U.S. crude inventories probably rose from a 82-year high as domestic output remained near the most in two decades and demand fell, a Bloomberg survey showed.
Stockpiles grew by 2 million barrels, or 0.5 percent, to 397.3 million, the most since 1931, according to the median of 12 analyst estimates before an Energy Information Administration report tomorrow. Eleven respondents forecast an increase and one no change in the inventories.
U.S. oil production, which climbed to the highest level since 1992 in April, has exceeded 7 million barrels a day since early February, according to the EIA, the Energy Department’s statistical arm. Gasoline demand slumped 3.8 percent to 8.42 million barrels a day in the week ended April 26 and imports rose 8 percent.
“Domestic production continues its relentless rise,” Bill O’Grady, chief market strategist at Confluence Investment Management in St. Louis, which oversees $1.4 billion, said in a telephone interview. “Driving activity remains pretty slack. You are just going to have a lot of crude oil.”
West Texas Intermediate crude for June delivery extended gains yesterday after rising 1.7 percent to $95.61 on May 3, when the Labor Department said the U.S. unemployment rate fell to a four-year low. The contract fell 54 cents, or 0.6 percent, to settle at $95.62 today on the New York Mercantile Exchange.
U.S. oil production was 7.31 million barrels a day in the week ended April 26, down from a 21-year high of 7.33 million the previous week. Output levels were 19 percent more than a year ago.
“You are going to see increases in domestic production,” said Tom Finlon, Jupiter, Florida-based director of Energy Analytics Group LLC. “The long-term trend on domestic production expectations is intact.”
Oil stockpiles jumped 6.7 million barrels a day to 395.3 million, the most since 1931. The EIA compiled inventories monthly beginning in 1920 and weekly starting in 1982.
A combination of horizontal drilling and hydraulic fracturing, or fracking, has unlocked supplies trapped in shale formations in states including North Dakota, Oklahoma and Texas. Crude output in North Dakota surged to 779,000 barrels a day in February, up 39 percent from a year earlier.
Rising oil production helped the U.S. meet 84 percent of its energy needs last year, the most since 1991, according to the EIA. The measure of self-sufficiency increased to 88 percent in December, the highest level since February 1987.
“U.S. production is changing the energy world as we know it,” said Phil Flynn, senior market analyst at the Price Futures Group in Chicago. “Supply is outpacing demand.”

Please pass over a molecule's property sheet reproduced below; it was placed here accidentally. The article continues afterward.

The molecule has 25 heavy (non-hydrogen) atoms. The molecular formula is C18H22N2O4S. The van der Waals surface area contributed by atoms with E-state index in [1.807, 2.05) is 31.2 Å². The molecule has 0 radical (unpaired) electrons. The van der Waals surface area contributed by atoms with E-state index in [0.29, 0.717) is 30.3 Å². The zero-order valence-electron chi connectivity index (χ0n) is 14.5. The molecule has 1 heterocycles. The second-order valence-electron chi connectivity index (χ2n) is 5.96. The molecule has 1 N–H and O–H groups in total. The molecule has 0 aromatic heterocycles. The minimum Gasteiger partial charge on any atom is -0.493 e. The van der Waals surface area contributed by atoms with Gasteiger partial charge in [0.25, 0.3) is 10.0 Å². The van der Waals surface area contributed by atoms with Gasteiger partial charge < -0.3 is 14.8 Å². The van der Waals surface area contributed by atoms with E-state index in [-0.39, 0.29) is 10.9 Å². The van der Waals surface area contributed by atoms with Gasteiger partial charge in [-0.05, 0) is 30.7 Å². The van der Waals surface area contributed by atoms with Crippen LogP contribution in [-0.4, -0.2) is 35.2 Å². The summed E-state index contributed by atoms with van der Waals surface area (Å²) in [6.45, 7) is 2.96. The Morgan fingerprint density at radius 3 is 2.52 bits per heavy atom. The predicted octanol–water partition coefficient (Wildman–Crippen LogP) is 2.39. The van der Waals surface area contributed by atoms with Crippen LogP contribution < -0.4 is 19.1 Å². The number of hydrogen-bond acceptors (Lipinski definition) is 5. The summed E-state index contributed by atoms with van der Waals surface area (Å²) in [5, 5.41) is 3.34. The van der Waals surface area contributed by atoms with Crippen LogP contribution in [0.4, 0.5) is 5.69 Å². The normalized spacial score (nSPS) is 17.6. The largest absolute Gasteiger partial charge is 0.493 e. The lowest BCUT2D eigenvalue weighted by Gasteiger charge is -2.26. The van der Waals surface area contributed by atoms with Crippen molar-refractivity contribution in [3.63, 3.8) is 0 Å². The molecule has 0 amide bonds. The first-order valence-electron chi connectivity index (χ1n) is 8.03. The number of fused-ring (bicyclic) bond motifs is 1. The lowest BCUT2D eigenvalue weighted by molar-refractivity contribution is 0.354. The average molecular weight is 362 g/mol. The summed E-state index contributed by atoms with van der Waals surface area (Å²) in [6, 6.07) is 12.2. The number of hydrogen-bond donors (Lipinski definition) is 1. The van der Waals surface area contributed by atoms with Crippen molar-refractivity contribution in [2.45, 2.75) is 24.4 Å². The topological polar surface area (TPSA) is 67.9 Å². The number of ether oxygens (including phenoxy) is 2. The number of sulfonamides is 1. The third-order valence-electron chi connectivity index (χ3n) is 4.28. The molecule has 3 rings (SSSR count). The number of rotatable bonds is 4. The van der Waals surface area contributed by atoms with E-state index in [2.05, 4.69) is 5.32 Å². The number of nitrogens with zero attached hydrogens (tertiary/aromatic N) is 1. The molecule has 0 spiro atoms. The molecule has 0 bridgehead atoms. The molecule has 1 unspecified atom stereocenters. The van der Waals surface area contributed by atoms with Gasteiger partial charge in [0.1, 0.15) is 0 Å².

U.S. gasoline consumption was 3.2 percent lower than a year earlier in the week ended April 26. Total petroleum demand dropped 3.6 percent to 17.9 million barrels a day, the lowest level since March 15.
The gain in oil inventories came mostly from rising imports, Finlon said.
Imports jumped 602,000 a day, or 8 percent, to 8.17 million barrels, the most since Jan. 4. In the first 17 weeks of 2013, imports have averaged 7.77 million barrels a day, down 12 percent from a year earlier.
Imports from Kuwait rose 411,000 barrels a day and Nigeria imports gained 351,000 barrels. Shipments from Canada declined 359,000 barrels a day.
“The flow that we saw, the sharp increase from Kuwait, is likely to continue,” Finlon said. The drop in Canada shipments “was temporary in nature. It will recover.”
The Bloomberg survey also showed that U.S. refineries operated at a rate of 84.9 percent last week, up 0.5 percentage point from a week ago. The utilization rate was 86.4 percent a year earlier.
“I am not looking for enough of a pickup in refining activity to offset supply gains,” O’Grady said.
Tesoro Corp. said on April 29 that its 58,000-barrel-a-day Salt Lake City refinery is undergoing planned maintenance. Valero Energy Corp. on April 27 reported planned maintenance in the 170,000-barrel-a-day McKee refinery in Texas.
The Bloomberg survey also forecast that inventories of distillate fuel, a category that includes heating oil and diesel, rose 500,000 barrels, or 0.4 percent, to 116.3 million. Nine analysts forecast a gain and three a drop.
Gasoline stockpiles probably slipped 475,000 barrels, or 0.2 percent, to 215.5 million, according to the survey. Eight respondents predicted a decrease, two a gain and two no change.
The EIA is scheduled to release the weekly report at 10:30 a.m. tomorrow in Washington.